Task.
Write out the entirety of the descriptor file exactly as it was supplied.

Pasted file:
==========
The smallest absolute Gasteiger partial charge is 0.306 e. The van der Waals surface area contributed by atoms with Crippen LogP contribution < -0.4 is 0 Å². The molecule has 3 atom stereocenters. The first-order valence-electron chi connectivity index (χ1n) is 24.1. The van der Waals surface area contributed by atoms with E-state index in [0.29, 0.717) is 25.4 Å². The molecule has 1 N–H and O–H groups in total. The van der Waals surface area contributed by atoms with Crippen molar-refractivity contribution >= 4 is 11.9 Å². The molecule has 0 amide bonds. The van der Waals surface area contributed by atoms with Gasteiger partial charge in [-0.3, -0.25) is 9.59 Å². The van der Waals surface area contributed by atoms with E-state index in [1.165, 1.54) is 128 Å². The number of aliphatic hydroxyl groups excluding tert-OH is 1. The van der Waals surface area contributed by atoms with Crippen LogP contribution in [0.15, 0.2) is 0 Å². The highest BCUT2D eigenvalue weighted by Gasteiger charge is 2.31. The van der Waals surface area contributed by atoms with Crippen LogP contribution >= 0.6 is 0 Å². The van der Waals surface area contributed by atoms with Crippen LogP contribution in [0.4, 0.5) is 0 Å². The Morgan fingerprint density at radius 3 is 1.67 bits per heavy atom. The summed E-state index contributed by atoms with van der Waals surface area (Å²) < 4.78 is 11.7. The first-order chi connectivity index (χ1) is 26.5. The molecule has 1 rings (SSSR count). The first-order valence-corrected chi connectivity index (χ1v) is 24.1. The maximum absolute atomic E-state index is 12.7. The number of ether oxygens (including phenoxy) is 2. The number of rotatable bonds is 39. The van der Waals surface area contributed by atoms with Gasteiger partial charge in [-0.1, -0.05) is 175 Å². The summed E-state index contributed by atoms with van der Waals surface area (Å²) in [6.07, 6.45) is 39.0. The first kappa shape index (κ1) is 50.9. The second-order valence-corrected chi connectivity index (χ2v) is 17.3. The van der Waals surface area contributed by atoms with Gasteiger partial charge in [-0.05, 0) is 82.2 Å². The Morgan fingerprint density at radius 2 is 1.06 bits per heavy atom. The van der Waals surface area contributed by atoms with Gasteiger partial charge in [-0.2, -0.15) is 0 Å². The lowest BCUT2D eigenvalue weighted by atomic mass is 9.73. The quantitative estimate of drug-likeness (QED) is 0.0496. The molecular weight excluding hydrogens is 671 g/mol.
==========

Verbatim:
The smallest absolute Gasteiger partial charge is 0.306 e. The van der Waals surface area contributed by atoms with Crippen LogP contribution < -0.4 is 0 Å². The molecule has 3 atom stereocenters. The first-order valence-electron chi connectivity index (χ1n) is 24.1. The van der Waals surface area contributed by atoms with E-state index in [0.29, 0.717) is 25.4 Å². The molecule has 1 N–H and O–H groups in total. The van der Waals surface area contributed by atoms with Crippen molar-refractivity contribution >= 4 is 11.9 Å². The molecule has 0 amide bonds. The van der Waals surface area contributed by atoms with Gasteiger partial charge in [-0.3, -0.25) is 9.59 Å². The van der Waals surface area contributed by atoms with E-state index in [1.165, 1.54) is 128 Å². The number of aliphatic hydroxyl groups excluding tert-OH is 1. The van der Waals surface area contributed by atoms with Crippen LogP contribution in [0.15, 0.2) is 0 Å². The highest BCUT2D eigenvalue weighted by Gasteiger charge is 2.31. The van der Waals surface area contributed by atoms with Crippen LogP contribution >= 0.6 is 0 Å². The van der Waals surface area contributed by atoms with Crippen LogP contribution in [0.4, 0.5) is 0 Å². The Morgan fingerprint density at radius 3 is 1.67 bits per heavy atom. The summed E-state index contributed by atoms with van der Waals surface area (Å²) < 4.78 is 11.7. The first-order chi connectivity index (χ1) is 26.5. The molecule has 1 rings (SSSR count). The first-order valence-corrected chi connectivity index (χ1v) is 24.1. The maximum absolute atomic E-state index is 12.7. The number of ether oxygens (including phenoxy) is 2. The number of rotatable bonds is 39. The van der Waals surface area contributed by atoms with Gasteiger partial charge in [-0.1, -0.05) is 175 Å². The summed E-state index contributed by atoms with van der Waals surface area (Å²) in [6.07, 6.45) is 39.0. The first kappa shape index (κ1) is 50.9. The second-order valence-corrected chi connectivity index (χ2v) is 17.3. The van der Waals surface area contributed by atoms with Gasteiger partial charge in [-0.05, 0) is 82.2 Å². The Morgan fingerprint density at radius 2 is 1.06 bits per heavy atom. The van der Waals surface area contributed by atoms with Gasteiger partial charge in [-0.2, -0.15) is 0 Å². The lowest BCUT2D eigenvalue weighted by atomic mass is 9.73. The quantitative estimate of drug-likeness (QED) is 0.0496. The molecular weight excluding hydrogens is 671 g/mol.